Second, 18-33 year olds are the consumers and business people of the future. For that reason alone, their habits and choices are important. Businesses need to understand this generation and will want to be present online wherever this generation spends its time.

Of course, just because members of generation are choosing not to blog, doesn’t mean that they’re not reading blogs. As I’ve oft repeated, blogging is not dead, it’s simply changing. People will continue to read and consume blog posts.

However, one trend that I think will become more evident over the next year or so is that individual blogs will decline and group blogs will become the blogging standard. Many individual blogs will continue to succeed, but group blogs will dominate. This is because group blogs provide more varied content, different viewpoints, and draw in more eyes, since the individual bloggers can promote the group’s blog across their own social networks.

For lawyers, the most effective group blogs will consist of blog posts from geographically diverse lawyers focusing on the same practice area, such as criminal law, environmental law or personal injury law.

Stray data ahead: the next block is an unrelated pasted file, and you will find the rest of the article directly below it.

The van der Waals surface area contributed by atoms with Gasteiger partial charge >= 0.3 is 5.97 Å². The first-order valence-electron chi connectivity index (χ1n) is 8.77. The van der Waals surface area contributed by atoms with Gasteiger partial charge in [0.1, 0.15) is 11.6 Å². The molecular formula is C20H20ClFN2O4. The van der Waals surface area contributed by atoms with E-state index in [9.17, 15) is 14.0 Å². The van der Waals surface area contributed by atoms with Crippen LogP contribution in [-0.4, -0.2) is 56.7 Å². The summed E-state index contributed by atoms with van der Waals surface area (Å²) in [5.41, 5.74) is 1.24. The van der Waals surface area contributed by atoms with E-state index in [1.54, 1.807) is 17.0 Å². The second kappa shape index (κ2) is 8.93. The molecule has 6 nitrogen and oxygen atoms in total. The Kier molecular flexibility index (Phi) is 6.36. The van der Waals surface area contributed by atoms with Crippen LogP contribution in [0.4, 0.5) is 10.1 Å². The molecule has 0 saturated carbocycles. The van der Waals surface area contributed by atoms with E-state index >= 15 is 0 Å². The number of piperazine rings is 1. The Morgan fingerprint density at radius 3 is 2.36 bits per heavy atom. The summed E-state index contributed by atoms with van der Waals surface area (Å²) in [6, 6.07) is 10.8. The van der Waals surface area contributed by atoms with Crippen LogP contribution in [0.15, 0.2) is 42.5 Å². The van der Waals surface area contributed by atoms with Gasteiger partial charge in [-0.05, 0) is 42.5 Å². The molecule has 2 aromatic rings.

Generally speaking, group blogs from lawyers within the same firm are far less effective, in my opinion. Often, these types of group blogs consist of posts drafted by associates who are required to post and thus have no true passion for their subject matter. For that reason, these types of group blogs tend to fall flat.

And, it’s passion that separates the good blogs from the bad. If you enjoy writing and have a passion for the topic about which you are blogging, your blog, whether it’s a group blog or an individual one, will be a success.

Passion is the key element; if your passion shines through, people of all ages will want to read, discuss and share your blog posts. And, after all, isn’t that the point of blogging in the first place?

Nicole Black is of counsel to Fiandach & Fiandach in Rochester. She co-authors the ABA book Social Media for Lawyers: the Next Frontier, co-authors Criminal Law in New York, a West-Thomson treatise, and is currently writing a book about cloud computing for lawyers that will be published by the ABA in early 2011. She is the founder of and speaks regularly at conferences regarding the intersection of law and technology. She publishes four legal blogs and can be reached at [email protected].